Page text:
Brussels, 6 June 2013
EU strategy to step up fight against illicit tobacco trade
See also MEMO/13/509
Today the European Commission has adopted a comprehensive package to step up its fight against illicit tobacco trade, especially cigarette smuggling. The illicit tobacco trade is a global threat depriving Member States and the EU of over €10 billion revenue every year in terms of unpaid taxes and duties. Not only does this hit national revenues hard, illicit trade also fuels the shadow economy since it is almost exclusively the domain of organised criminal groups operating across borders. Furthermore, it also undermines health policy initiatives aimed at discouraging the consumption of tobacco products and legitimate business as most illicit products are not made in line with EU rules on tobacco products. To effectively tackle the problem of illicit tobacco trade, the Commission's strategy sets out a number of coordinated measures at national, EU and international level.
Algirdas Šemeta, Commissioner for Taxation, Customs Union, Anti-Fraud and Audit, said:
"Every year €10 billion is lost to the EU and its Member States due to cigarette smuggling. In particular in these times of drastic spending cuts, this is an unacceptable loss. It's necessary to stop the illegal activities of sinister criminals that fuel the shadow economy. With today's package of measures to clamp down on cigarette smuggling, we can help to better protect the public purse, the health of our citizens and legitimate businesses."
The strategy proposes specific actions in 4 key areas to efficiently tackle the illicit trade in tobacco products:
The strategy also analyses existing legislation and policies, identifies weaknesses and gaps, and proposes additional reinforced actions. It also seeks to better coordinate existing policies and tools as the fight against illicit trade is a cross-cutting issue, as well as to improve cooperation between the various actors at EU, national and international level. The implementation of concrete measures and actions in the strategy are set out in an Action Plan.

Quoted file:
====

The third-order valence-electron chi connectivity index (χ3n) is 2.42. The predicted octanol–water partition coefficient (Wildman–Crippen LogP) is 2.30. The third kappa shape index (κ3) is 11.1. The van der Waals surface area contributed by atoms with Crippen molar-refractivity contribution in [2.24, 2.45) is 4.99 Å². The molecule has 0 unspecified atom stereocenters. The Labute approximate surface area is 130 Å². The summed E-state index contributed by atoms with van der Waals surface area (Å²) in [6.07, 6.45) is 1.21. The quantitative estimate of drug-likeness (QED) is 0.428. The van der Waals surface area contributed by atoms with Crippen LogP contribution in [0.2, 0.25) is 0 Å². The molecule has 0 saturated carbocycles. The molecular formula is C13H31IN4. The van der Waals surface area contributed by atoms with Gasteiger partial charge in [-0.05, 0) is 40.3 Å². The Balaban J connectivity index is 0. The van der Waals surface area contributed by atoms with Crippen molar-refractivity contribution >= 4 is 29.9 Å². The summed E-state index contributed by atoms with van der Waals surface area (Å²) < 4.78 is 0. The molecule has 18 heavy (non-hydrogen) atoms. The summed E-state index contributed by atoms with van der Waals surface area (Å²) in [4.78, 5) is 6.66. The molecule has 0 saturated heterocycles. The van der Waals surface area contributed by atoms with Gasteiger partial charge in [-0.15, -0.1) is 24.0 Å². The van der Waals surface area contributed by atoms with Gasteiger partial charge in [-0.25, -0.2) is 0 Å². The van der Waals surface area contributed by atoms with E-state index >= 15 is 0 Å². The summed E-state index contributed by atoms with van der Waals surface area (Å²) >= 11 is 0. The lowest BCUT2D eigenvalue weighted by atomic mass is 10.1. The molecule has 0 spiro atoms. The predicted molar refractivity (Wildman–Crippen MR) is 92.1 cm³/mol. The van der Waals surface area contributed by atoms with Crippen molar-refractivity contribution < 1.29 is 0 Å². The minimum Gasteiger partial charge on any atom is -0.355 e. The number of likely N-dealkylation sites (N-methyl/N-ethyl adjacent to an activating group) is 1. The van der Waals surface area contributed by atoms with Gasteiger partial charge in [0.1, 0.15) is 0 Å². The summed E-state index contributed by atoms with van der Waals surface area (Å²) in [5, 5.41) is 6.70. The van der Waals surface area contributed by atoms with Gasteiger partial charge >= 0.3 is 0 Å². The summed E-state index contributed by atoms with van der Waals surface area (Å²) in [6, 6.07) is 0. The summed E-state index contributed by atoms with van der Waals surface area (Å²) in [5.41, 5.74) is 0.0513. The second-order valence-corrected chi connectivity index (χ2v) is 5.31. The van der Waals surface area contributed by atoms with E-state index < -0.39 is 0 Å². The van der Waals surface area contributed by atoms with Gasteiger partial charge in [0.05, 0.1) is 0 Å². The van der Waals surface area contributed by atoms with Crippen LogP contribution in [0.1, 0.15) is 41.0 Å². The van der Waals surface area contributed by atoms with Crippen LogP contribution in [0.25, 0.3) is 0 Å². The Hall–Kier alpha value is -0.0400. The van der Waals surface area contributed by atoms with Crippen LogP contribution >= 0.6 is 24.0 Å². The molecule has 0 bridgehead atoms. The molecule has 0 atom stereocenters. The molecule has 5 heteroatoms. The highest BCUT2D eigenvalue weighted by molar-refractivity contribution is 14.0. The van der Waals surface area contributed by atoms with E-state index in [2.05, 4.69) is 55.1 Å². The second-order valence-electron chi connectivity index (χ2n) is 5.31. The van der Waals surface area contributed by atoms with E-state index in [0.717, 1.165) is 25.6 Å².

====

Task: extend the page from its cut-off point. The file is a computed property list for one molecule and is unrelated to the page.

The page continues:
The Commission invites the European Parliament and the Council to discuss the measures proposed in the Communication and its Action Plan and to support the Commission and the Member States in their implementation by the end of 2015.
The European Commission and Member States have already taken action to curb illegal tobacco trade. For example, in 2011, the Commission presented an Action Plan to tackle smuggling at the EU's Eastern land border to address problems identified in that particular geographical area (IP/11/783, MEMO/11/454). Despite these efforts, the overall illicit trade is increasing. With the EU facing a rising illicit influx of brands coming from outside the EU as well as increased illicit production and distribution inside the EU, a comprehensive approach is necessary to tackle the problem of illicit tobacco trade.
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Communication available here:
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